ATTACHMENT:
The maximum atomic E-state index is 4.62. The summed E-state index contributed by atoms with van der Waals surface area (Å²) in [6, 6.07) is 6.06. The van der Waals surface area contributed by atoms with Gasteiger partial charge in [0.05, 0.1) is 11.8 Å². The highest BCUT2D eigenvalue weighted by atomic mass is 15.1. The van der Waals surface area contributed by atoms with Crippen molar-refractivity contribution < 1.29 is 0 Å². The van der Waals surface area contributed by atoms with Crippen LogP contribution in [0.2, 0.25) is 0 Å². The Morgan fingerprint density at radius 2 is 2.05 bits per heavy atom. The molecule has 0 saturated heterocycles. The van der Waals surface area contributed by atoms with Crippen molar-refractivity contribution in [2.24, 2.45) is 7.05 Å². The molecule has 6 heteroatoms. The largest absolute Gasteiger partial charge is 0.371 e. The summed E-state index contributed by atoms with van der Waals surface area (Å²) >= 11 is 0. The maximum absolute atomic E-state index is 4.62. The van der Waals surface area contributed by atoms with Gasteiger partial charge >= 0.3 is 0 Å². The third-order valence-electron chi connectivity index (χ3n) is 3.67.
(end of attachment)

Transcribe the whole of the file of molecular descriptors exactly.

The maximum atomic E-state index is 4.62. The summed E-state index contributed by atoms with van der Waals surface area (Å²) in [6, 6.07) is 6.06. The van der Waals surface area contributed by atoms with Gasteiger partial charge in [0.05, 0.1) is 11.8 Å². The highest BCUT2D eigenvalue weighted by atomic mass is 15.1. The van der Waals surface area contributed by atoms with Crippen molar-refractivity contribution < 1.29 is 0 Å². The van der Waals surface area contributed by atoms with Crippen LogP contribution in [0.2, 0.25) is 0 Å². The Morgan fingerprint density at radius 2 is 2.05 bits per heavy atom. The molecule has 0 saturated heterocycles. The van der Waals surface area contributed by atoms with Crippen molar-refractivity contribution in [2.24, 2.45) is 7.05 Å². The molecule has 6 heteroatoms. The largest absolute Gasteiger partial charge is 0.371 e. The summed E-state index contributed by atoms with van der Waals surface area (Å²) >= 11 is 0. The maximum absolute atomic E-state index is 4.62. The van der Waals surface area contributed by atoms with Gasteiger partial charge >= 0.3 is 0 Å². The third-order valence-electron chi connectivity index (χ3n) is 3.67.